Retail and restaurant check up surveys
From the University of Maryland Small Business Development Center:
- Retail Check Up
- Restaurant Check Up
For awhile, w has been after me to write about the various closings of independent retailers in DC and the area. (e.g., Trover Shop, see "Trover Shop Bookstore Closing on Capitol Hill After 51 Years" from the Post).
And I have been particularly intrigued by failures in the Gateway Arts District in Prince George's County (see "Arts district's Artmosphere café to close" and "Hyattsville store for area artists to close May 31" from the Gazette) as well as what we might call "whining" from a store in Takoma Park (the store will go unnamed) about lack of support from nearby residents (but some of this theme is present in this article about Culture Shop in Takoma DC from the Post, "Struggling to Give D.C.'s Takoma Park a Shop All Its Own").
Plus, there is the article in the Post a couple days ago about galleries on 14th Street, "Other 14th Street NW Galleries Could Close in Wake of G Fine Art" -- and this article from when the space opened, "Making a Gallery Space Its Own Work of Art."
Over 10 years of trying to figure out retail revitalization, from the standpoint of the business proprietor, I understand far better today that it is very risky to be "first in" to a commercial district. It's very difficult to be a pioneer, to try to sell items that need to draw upon a "retail trade area" that is far greater than that present close by, in an area that otherwise isn't a draw.
This is especially hard for businesses that focus on "gifty stuff" since people make these kinds of purchases infrequently. (Still, I like the idea of the 3/50 initiative, to spend $50/month in 3 local stores. See "3/50 Project encourages consumers to shop at local stores to help keep them in business" from the Cleveland Plain Dealer.)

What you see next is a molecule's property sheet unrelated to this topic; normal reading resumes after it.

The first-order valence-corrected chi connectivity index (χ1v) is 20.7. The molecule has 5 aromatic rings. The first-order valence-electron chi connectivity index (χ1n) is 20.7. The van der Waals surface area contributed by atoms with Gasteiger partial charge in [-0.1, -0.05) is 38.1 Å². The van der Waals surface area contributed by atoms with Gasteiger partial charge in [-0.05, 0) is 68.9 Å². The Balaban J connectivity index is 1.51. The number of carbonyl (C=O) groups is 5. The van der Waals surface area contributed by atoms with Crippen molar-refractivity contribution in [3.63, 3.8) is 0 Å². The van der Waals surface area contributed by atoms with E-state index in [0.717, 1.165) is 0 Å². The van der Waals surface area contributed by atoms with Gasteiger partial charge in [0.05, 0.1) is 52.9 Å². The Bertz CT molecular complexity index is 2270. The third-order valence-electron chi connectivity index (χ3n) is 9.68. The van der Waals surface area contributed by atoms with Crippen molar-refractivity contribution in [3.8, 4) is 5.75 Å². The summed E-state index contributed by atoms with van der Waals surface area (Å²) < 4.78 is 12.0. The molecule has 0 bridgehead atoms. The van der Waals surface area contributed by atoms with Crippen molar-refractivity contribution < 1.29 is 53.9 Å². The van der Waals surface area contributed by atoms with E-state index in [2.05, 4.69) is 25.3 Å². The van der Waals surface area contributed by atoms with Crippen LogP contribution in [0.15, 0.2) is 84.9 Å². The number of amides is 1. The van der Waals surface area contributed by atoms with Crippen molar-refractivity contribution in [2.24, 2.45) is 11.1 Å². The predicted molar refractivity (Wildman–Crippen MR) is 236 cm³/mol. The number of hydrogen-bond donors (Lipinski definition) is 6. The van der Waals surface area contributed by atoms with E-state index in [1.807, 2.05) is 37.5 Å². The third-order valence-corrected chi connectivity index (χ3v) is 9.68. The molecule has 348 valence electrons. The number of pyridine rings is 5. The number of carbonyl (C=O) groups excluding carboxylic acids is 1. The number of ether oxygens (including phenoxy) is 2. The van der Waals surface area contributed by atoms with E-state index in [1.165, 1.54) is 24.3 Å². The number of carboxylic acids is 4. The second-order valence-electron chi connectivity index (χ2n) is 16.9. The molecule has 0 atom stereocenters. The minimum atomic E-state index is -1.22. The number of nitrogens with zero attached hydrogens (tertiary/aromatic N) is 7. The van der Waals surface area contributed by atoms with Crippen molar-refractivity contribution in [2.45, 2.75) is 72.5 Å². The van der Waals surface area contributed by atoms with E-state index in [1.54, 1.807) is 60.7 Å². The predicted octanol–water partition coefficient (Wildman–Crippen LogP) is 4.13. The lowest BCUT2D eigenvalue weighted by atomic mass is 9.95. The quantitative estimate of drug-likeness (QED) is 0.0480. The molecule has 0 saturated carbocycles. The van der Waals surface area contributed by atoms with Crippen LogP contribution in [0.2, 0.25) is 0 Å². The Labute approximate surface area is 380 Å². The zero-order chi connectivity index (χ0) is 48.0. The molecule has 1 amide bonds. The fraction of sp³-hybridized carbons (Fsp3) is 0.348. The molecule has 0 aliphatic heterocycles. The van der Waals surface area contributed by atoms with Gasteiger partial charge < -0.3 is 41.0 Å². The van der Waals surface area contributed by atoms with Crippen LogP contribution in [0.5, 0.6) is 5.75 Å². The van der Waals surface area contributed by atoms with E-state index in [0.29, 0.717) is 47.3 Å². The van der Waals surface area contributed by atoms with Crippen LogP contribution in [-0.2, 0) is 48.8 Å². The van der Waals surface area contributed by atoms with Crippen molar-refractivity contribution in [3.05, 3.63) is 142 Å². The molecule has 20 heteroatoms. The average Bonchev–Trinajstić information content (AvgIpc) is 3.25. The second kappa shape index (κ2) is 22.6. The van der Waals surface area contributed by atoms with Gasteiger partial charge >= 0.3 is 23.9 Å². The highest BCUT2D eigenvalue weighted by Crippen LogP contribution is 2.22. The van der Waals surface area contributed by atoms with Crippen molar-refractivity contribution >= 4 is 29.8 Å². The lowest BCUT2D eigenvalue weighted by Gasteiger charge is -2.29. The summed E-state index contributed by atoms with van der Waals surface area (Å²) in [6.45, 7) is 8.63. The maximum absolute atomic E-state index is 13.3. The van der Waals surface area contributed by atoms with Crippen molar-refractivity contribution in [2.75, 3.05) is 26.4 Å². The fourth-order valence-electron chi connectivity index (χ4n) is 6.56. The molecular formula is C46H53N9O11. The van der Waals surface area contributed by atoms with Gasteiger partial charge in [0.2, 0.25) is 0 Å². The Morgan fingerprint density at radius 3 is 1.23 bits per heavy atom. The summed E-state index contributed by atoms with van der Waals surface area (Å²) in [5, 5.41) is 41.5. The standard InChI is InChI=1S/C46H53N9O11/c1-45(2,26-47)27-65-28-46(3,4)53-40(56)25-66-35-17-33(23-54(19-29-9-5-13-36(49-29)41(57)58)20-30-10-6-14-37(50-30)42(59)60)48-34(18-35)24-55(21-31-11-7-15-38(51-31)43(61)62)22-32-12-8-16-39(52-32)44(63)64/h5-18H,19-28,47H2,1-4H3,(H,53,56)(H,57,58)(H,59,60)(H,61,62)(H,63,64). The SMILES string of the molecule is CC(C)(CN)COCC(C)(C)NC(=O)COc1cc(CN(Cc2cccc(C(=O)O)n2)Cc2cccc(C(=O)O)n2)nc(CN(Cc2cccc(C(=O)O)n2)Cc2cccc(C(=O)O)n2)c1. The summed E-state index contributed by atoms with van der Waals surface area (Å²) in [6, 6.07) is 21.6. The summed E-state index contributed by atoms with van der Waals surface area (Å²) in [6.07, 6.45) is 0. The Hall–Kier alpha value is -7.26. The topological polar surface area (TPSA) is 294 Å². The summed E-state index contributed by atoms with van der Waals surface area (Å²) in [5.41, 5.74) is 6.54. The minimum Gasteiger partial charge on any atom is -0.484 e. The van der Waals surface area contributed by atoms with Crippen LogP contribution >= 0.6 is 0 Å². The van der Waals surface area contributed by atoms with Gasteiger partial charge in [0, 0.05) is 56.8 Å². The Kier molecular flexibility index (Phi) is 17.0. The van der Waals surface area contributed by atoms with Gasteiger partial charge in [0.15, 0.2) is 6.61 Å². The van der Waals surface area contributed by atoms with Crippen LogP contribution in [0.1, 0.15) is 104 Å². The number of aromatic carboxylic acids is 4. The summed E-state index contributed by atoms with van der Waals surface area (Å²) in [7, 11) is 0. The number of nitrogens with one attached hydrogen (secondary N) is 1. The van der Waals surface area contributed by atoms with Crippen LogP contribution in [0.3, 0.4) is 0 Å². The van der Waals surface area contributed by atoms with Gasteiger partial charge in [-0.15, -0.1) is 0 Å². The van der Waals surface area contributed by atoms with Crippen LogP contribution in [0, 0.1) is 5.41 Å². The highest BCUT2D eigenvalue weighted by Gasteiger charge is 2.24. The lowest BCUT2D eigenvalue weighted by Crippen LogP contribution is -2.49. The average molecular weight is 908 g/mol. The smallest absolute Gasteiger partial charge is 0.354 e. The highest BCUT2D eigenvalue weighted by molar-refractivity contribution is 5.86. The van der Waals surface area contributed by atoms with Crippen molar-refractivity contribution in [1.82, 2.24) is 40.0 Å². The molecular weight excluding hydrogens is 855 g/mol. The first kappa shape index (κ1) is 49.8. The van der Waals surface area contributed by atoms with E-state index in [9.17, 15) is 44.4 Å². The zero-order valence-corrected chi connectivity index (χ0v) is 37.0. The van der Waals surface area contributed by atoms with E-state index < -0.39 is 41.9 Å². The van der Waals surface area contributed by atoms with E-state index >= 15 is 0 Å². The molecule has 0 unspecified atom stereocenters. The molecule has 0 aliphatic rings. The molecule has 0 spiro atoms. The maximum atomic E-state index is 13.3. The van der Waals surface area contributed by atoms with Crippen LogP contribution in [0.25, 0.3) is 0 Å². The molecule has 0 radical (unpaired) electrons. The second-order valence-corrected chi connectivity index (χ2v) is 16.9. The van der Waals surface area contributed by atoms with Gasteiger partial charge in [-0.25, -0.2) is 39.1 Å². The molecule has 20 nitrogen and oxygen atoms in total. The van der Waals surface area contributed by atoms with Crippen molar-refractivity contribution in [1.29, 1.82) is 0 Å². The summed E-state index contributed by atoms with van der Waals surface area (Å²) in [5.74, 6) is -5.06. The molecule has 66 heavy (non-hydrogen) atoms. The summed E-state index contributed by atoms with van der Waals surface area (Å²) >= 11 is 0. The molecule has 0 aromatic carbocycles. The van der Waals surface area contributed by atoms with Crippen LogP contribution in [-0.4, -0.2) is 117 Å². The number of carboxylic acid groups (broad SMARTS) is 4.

Of course, it's way easier to be a pioneer when the rents are low. But in any event, the margins are tight and the industry is competitive, so if business drops even a little, it can be a problem. And as industries change (books sold online, digital photography means not printing photographs, printing from outsourcing to laser printers, etc.) it's even harder for certain retail categories to succeed, independent or not.
And in DC in particular, rents are high because property is valued higher generally, because of the impact of the city's central business district's commercial office space on the property tax assessment methodology on the entire city. (See "Testimony -- Historic Neighborhood Retail Business Property Tax Relief Act" -- note that DC's elected officials keep ignoring the points that I make on this issue.)
Rents in DC's marginal commercial districts far exceed the rents asked in relatively thriving by comparison commercial districts in Philadelphia (South Street), Baltimore (Hampden, Federal Hill), and Richmond (Carytown).
Sure someone like Jon Schallert says create "destination businesses," and he is absolutely right. But it is difficult to build a destination business that will draw people from hundreds of miles, if the place where your business is located has many other issues (such as crumbling buildings and other issues, see "The "soft side" of commercial district competition").
This article from the Journal of Antiques and Collectibles, "Destination or Pass-by Business" discusses the difference between being a destination retail business vs. working to attract passersby.
When there is no there there, being a pioneer business is hard. And when rents are high, you have little margin for error.
And the retail industry is brutally competitive, as many national and regional retail chains are in bankruptcy (Ritz Camera, Eddie Bauer) or closing altogether (Linens n Things, Circuit City, Smith & Hawken), and many companies have stepped back on expansion.
Many independent retailers aren't particularly sophisticated, so this is why using systematic checklists to "stress test" their businesses is particularly helpful.